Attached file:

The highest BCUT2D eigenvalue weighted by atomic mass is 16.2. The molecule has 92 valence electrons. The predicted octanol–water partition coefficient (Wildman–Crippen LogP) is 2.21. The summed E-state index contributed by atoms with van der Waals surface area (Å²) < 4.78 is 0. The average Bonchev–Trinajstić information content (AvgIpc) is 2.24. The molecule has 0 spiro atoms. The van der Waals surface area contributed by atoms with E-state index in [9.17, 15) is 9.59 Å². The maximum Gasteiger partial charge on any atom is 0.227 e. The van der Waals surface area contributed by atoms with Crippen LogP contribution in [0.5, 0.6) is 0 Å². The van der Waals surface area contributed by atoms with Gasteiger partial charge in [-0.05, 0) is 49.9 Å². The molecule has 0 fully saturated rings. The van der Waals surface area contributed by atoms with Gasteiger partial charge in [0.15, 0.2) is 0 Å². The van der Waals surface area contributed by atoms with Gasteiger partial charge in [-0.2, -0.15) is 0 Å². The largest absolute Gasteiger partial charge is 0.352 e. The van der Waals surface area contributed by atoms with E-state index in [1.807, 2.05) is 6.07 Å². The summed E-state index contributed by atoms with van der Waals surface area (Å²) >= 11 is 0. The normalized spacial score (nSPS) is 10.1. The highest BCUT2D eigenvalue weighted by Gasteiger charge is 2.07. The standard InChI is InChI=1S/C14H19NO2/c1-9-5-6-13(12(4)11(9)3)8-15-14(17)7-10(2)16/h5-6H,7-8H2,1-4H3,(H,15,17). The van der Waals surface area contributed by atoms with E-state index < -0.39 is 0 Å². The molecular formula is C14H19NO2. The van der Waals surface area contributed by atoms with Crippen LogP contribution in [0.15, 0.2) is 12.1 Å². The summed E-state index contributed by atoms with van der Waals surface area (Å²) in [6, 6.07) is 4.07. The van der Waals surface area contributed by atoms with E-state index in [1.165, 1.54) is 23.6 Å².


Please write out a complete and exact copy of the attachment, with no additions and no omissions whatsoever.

The highest BCUT2D eigenvalue weighted by atomic mass is 16.2. The molecule has 92 valence electrons. The predicted octanol–water partition coefficient (Wildman–Crippen LogP) is 2.21. The summed E-state index contributed by atoms with van der Waals surface area (Å²) < 4.78 is 0. The average Bonchev–Trinajstić information content (AvgIpc) is 2.24. The molecule has 0 spiro atoms. The van der Waals surface area contributed by atoms with E-state index in [9.17, 15) is 9.59 Å². The maximum Gasteiger partial charge on any atom is 0.227 e. The van der Waals surface area contributed by atoms with Crippen LogP contribution in [0.5, 0.6) is 0 Å². The van der Waals surface area contributed by atoms with Gasteiger partial charge in [-0.05, 0) is 49.9 Å². The molecule has 0 fully saturated rings. The van der Waals surface area contributed by atoms with Gasteiger partial charge in [0.15, 0.2) is 0 Å². The van der Waals surface area contributed by atoms with Gasteiger partial charge in [-0.2, -0.15) is 0 Å². The largest absolute Gasteiger partial charge is 0.352 e. The van der Waals surface area contributed by atoms with E-state index in [1.807, 2.05) is 6.07 Å². The summed E-state index contributed by atoms with van der Waals surface area (Å²) >= 11 is 0. The normalized spacial score (nSPS) is 10.1. The highest BCUT2D eigenvalue weighted by Gasteiger charge is 2.07. The standard InChI is InChI=1S/C14H19NO2/c1-9-5-6-13(12(4)11(9)3)8-15-14(17)7-10(2)16/h5-6H,7-8H2,1-4H3,(H,15,17). The van der Waals surface area contributed by atoms with E-state index < -0.39 is 0 Å². The molecular formula is C14H19NO2. The van der Waals surface area contributed by atoms with Crippen LogP contribution in [0.15, 0.2) is 12.1 Å². The summed E-state index contributed by atoms with van der Waals surface area (Å²) in [6, 6.07) is 4.07. The van der Waals surface area contributed by atoms with E-state index in [1.165, 1.54) is 23.6 Å².